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RyPN Briefs September 27, 2006
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Book Review:
"The Gainesville Midland and Her Sister Short Lines" by Douglas van Veelen

This 400-plus page book is a detailed history of a system of shortline railroads in northeast Georgia, of which the Gainesville Midland was the longest-lived and most famous. The GM lasted until 1959 as an independent railroad, becoming well-known among railfans of that era for its use of the 2-10-0 Decapod locomotive, keeping as many as five of the lanky beasts in service until the sale of the railroad to the Seaboard Coast Line in 1959.

At that time all steam was immediately retired and replaced by a single diesel. Today, most of the former Gainesville Midland is now operated by CSXT.

Mr. van Veelen's book delves deep into the earliest days of railroad construction in northeastern Georgia, at a time when timber and mining required railroad transportation. He continues by detailing the changes in the region and the role of the railways, which finally saw the surviving Gainesville Midland hauling carloads of chicken feed ingredients. This volume goes far beyond the history of the railroads, viewing them as just one facet of the picture of the businesses and towns along the railroads. Indeed, rail enthusiasts and historians, as well as model railroaders, may find the Sanborn Fire Insurance maps alone as interesting as the text of the book.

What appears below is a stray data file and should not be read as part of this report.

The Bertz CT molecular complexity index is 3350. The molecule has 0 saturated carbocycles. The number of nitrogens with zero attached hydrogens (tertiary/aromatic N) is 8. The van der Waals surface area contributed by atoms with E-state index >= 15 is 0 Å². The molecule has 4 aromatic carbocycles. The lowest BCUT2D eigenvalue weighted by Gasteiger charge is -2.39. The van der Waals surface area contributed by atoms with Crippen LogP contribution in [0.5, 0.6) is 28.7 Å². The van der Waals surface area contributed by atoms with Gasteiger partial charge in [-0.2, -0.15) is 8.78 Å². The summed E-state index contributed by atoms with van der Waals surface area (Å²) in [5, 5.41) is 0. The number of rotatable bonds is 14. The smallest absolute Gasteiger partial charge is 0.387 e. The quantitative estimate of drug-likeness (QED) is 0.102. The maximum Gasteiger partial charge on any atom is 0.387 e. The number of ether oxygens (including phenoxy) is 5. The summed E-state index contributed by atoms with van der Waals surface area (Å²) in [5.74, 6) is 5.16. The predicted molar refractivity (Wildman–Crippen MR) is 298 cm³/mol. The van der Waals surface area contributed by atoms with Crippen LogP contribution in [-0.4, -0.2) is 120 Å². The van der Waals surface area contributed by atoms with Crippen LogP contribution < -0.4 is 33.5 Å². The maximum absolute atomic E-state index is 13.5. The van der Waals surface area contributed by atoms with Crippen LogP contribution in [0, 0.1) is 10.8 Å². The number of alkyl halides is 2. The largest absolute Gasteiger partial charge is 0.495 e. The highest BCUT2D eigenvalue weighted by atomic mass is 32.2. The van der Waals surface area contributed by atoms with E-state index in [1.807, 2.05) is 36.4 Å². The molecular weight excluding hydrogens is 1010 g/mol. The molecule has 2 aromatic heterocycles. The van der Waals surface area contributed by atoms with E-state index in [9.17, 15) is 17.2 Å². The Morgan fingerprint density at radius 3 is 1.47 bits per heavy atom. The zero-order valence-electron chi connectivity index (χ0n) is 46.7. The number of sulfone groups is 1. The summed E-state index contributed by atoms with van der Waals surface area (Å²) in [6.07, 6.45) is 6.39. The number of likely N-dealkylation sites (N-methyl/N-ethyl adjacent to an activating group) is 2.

Among the railroads detailed in this volume are the aforementioned Gainesville Midland, the Gainesville Jefferson & Southern, the Walton Railroad, the Monroe Railroad, the Bostwick Railroad, the Greene County Railroad, the Gainesville & North Western Railroad, the Chestatee Railroad, the Gainesville & Dahlonega Railroad and the Gainesville Railroad & Power Co.

The author also includes extensive rosters of equipment, with much information taken from annual reports to the Georgia Public Service Commission and the Interstate Commerce Commission. Also reproduced are entries from The Official Guide of Railways, the Railway Equipment Register and public timetables.

Nearly half the book is taken up by a series of appendices containing the Sanborn maps, historic photos, and present-day photos of locations along the various railroads.

Which brings me to one serious shortcoming of the book: its photo reproduction. Many of the photos were scanned from slides, and in the the transfer from disc to the page, the photos became very dark and muddy. Many details of the fascinating older photos are lost in the darkness, so to speak.

The author has also reproduced RyPN contributor Dave Lathrop's detailed description of his efforts to stabilize and cosmetically restore Gainesville Midland no. 209 in Gainseville, Ga. He also included information about the disposition of the other GM steam locomotives.

"The Gainesville Midland and Her Sister Short Lines" (ISBN 1-4208-7766-6) may be ordered on-line from Mr. van Veelen's e-Bay store, Doug's Railroad Stuff, as well as by special order from most bookstores at the list price of $45.49.